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Share your Research.

Auto/Biography Studies Special Issue: 36.3 Autumn 2021

Deadline for Submissions: 1 February 2020

Editorial Information

Guest Editors

Helga Lénárt-Cheng is Associate Professor in World Languages and Cultures and Global and Regional Studies at Saint Mary’s College of California. She is co-author of a book on Alexander Lenard (Wanderer of Worlds, 2016) and of numerous articles. Her research focuses on autobiography, immigration, digital trends in life writing, and theories of subjectivity and community.

Megan Brown is Professor of English at Drake University and the author of two books: American Autobiography After 9/11 (University of Wisconsin Press, 2017) and The Cultural Work of Corporations (Palgrave Macmillan, 2009). Her work has also appeared in Biography, Assay, Women’s Studies Quarterly, College Literature, South Atlantic Quarterly, and Cultural Studies. She teaches courses in memoir and autobiography, personal essay, and American literature.


Auto/Biography Studies

Memoirs and other auto/biographical genres that describe selfhoods at, on, or over borders have long been a subject of scholarly interest but have recently acquired greater urgency. Border crossings and unbindings—the movements of bodies in space inside and across boundaries of all kinds—are at the center not just of the news but also of current discussions in life writing studies.

Since 2016, every volume of a/b: Auto/Biography Studies has included essays or clusters dedicated to lives written in spaces between bounded ground or that exist in crossings between such places. Biography’s recent issue includes Marc Lamont Hill’s “From Ferguson to Palestine: Reimagining Transnational Solidarity Through Difference” as well as Gillian Maris Jones’ “Black Lives Abroad: Encounters of Diasporic Solidarity in Brazil.” Books on the subject, such as Routledge’s After American Studies: Rethinking the Legacies of Transnational Exceptionalism (Jeffrey Herlihy-Mera, 2019) and UNC-Chapel Hill’s Migrant Longing: Letter Writing Across the US-Mexico Borderlands (Miroslava Chávez-García, 2018) have proliferated, as have short-form treatments across more than 100 journals in disciplines as disparate as those represented by the Journal of Literacy Research, African and Black Diaspora, and Culture, Medicine, and Psychology.

Textual lives in/of migration are clearly the focus of intensive critical attention currently. As the necessity of migration and its divisive politics intensifies, life writing about lives bound and unbound by movement in and between spaces becomes more valuable in fighting stereotypical projections and in complicating and deepening our understanding of the link between place, movement, and identity.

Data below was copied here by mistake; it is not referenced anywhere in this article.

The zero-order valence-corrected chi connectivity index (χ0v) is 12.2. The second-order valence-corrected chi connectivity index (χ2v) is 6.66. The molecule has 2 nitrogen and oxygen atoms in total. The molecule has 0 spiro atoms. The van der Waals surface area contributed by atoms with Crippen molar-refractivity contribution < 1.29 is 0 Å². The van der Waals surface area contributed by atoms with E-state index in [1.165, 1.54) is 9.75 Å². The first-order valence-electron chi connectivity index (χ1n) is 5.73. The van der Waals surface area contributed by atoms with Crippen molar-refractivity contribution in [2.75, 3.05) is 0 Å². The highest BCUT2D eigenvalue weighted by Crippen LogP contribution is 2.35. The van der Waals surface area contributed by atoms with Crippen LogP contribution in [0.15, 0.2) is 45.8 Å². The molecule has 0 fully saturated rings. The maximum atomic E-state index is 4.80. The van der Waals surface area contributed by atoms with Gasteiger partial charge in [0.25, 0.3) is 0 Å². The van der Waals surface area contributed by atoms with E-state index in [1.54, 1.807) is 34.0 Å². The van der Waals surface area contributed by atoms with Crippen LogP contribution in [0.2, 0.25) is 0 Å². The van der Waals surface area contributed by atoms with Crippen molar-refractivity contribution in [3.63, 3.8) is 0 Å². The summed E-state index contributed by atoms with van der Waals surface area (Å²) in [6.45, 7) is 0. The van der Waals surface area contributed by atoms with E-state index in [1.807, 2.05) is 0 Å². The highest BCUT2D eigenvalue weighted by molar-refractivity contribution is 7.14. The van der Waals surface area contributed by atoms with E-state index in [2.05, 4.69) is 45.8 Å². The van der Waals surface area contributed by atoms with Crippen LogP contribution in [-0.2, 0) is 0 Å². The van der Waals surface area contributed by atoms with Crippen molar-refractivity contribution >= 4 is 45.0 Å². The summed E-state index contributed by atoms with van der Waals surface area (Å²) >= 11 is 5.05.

The guest editors of this special issue of a/b: Auto/Biography Studies seek essays investigating how borders and boundaries function in the telling of life narratives—the sense in which lines and liminality may bind people in place, in which crossing boundaries is definitional in life writing as a genre, and in which crossed boundaries become meaningful in their own creation and in the creation of a life-as-text. This issue seeks to address such life writing from a global perspective, asking us to think about what binds or frees human beings, what constitutes a border or a margin on which a self might be or escape its definition.

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Submission Instructions

Proposed essays may address, but certainly should not be limited to, the following topics:

  • Border crossing and border enforcement, immigration, and refugee experiences in life narratives
  • Life in the borderlands, life in immigrant communities/families
  • Depictions and/or constructions of transnational or postcolonial identity, hybridity, international interaction
  • Issues of language and dialect
  • Effects of changing, shifting, or disputed borders and government policies on individuals and communities
  • Concepts of, and responses to, border (in)security
  • Narrative forms used to represent borders and borderlands
  • Mapping and cultural geographies in borderlands narratives
  • Methodologies used to support border research
  • Pedagogical approaches to border narratives
  • Genre and narrating lives on the move







All essays must follow the format of Chicago Manual of Style (17th edition). Essays submitted for the special issue, but not selected, may be considered general submissions and may be selected for publication. In order to ensure a confidential peer review, remove any identifying information, including citations that refer to you as the author in the first person. Cite previous publications, etc. with your last name to preserve your anonymity in the reading process. Include your name, address, email, the title of your essay, and your affiliation in a cover letter or cover sheet for your essay.

It is the author’s responsibility to secure any necessary copyright permissions and essays may not progress into the publication stage without written proof of right to reprint. Images with captions must be submitted in a separate file as 300 dpi (or higher) tiff files with captions. Please indicate placement of images in the text.